2. Keep the new code in the same code “range”. That is, if your practice management software allows you to add codes within a certain number range – keep the new codes tightly organized together. For instance, if you have to add ten codes and your practice management system gives you codes 00050 through 00080 as insurance adjustment codes – tightly pack these write-off codes. Some practice management systems allow you to add payment code modifiers. For instance, code 50 could have up to 100 additional modifiers. Code 50.01, code 50.02, code 50.03, are examples. Packing your insurance adjustment codes tightly together will provide two benefits. The lookup screen to find the codes will organize the window “by code”. If they are tightly grouped, all of the insurance adjustment codes will be in clear view for selection. The second reason is reporting. If you are going to run a detailed report of your insurance write-offs, you can give the report generator a simple range (50.01 through 50.15 as an example).
  3. Name the new adjustment code appropriately. For instance, for Delta you might want to name the code “Delta PPO adjustment”. This clearly tells the team which code to use when they process insurance checks. This will also tell the patient (on their billing statement) EXACTLY what’s going on with their account. Patients would prefer to see an insurance adjustment with their company name on it.
  4. Have a short meeting with your business team regarding this issue.
  5. Stop using the old adjustment code.
  6. At the end of the first day of using the new codes, review the entries with your business team to make sure it is being done properly.


In about a month, run a report for the last full month on the adjustment code range that includes your insurance write-off codes. Run another report (production/collection by insurance company) for the same date range. Compare the numbers.

As time goes on, increase your date range to at least the last 3 months. This will wash the “noise” out of insurance plan performance.

In 90 days, you will know (as opposed to “think” or “feel”)

  1. Which insurance plans have the highest market penetration within YOUR patient base.
  2. Which insurance plans pay the highest percentage of your normal fees.
  3. How to rate your participation by percentage of revenue, percentage of patient base, and percentage of normal fees.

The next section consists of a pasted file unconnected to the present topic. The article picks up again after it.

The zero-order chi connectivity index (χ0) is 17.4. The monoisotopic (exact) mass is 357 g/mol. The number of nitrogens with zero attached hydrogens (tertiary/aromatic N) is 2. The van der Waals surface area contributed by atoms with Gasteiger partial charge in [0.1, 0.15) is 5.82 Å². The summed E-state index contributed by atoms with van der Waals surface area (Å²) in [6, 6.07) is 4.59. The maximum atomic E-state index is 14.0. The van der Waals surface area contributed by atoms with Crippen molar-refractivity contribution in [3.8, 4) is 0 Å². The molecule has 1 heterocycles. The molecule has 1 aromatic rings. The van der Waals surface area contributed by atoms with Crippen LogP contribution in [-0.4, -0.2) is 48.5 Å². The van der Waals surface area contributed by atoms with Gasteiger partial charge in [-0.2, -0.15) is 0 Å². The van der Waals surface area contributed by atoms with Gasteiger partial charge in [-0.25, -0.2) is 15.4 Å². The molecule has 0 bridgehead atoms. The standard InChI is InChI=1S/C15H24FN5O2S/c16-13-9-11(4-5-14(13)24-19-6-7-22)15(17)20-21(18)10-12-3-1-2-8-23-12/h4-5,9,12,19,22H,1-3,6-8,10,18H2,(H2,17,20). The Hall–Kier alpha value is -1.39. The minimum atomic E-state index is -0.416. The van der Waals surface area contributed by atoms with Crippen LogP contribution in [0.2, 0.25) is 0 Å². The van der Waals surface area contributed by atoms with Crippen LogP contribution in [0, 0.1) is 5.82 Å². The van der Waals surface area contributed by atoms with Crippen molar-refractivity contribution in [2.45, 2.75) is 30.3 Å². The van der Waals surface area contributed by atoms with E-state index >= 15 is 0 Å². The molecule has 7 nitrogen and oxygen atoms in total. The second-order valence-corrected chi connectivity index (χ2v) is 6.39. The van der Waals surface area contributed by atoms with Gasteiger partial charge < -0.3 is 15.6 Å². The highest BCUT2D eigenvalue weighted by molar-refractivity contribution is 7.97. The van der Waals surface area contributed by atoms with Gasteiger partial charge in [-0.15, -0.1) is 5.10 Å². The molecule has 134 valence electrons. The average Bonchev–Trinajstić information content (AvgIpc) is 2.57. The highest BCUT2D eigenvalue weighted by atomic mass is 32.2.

Bottom line? You want control! The above steps are SIMPLE to implement. Implementing it is FREE (you already own the practice management system).

I hope you find it useful and actually use it!

Interested in having Mark speak to your dental society or study club? Click here

Dental Insurance Coding Handbook - 4th Edition

This manual is an office essential!

Much more than just codes and definitions, this manual helps you speed up insurance reimbursement, reduce requests for "more information" and decrease payment delays! Additionally, under the provisions set by the HIPAA Act, all dental offices and insurance carriers that transmit health information electronically must use the current version of dental procedure codes found in this Handbook. In addition, you will receive information on treatment estimates and how to talk to patients about insurance.

Dental Insurance Coding Handbook - 4th Edition
By Carol Tekavec



Will your present operations be able to overcome the obstacles of today and prepare you for the future?

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Leslie, Office Administrator


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The "Top Ten" Killer Time Wasters
  • Telephone/email
  • Surfing the Web
  • Interruptions
  • Socializing
  • Procrastination
  • Personal Disorganization
  • Cleaning Your Space
  • Inability to Say "No"
  • Lack of Delegation
  • Indecision

The 26 Hour Day-How to Gain at Least 2 Hours With Time control

by Vince Panella

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The Center for Dental Career Development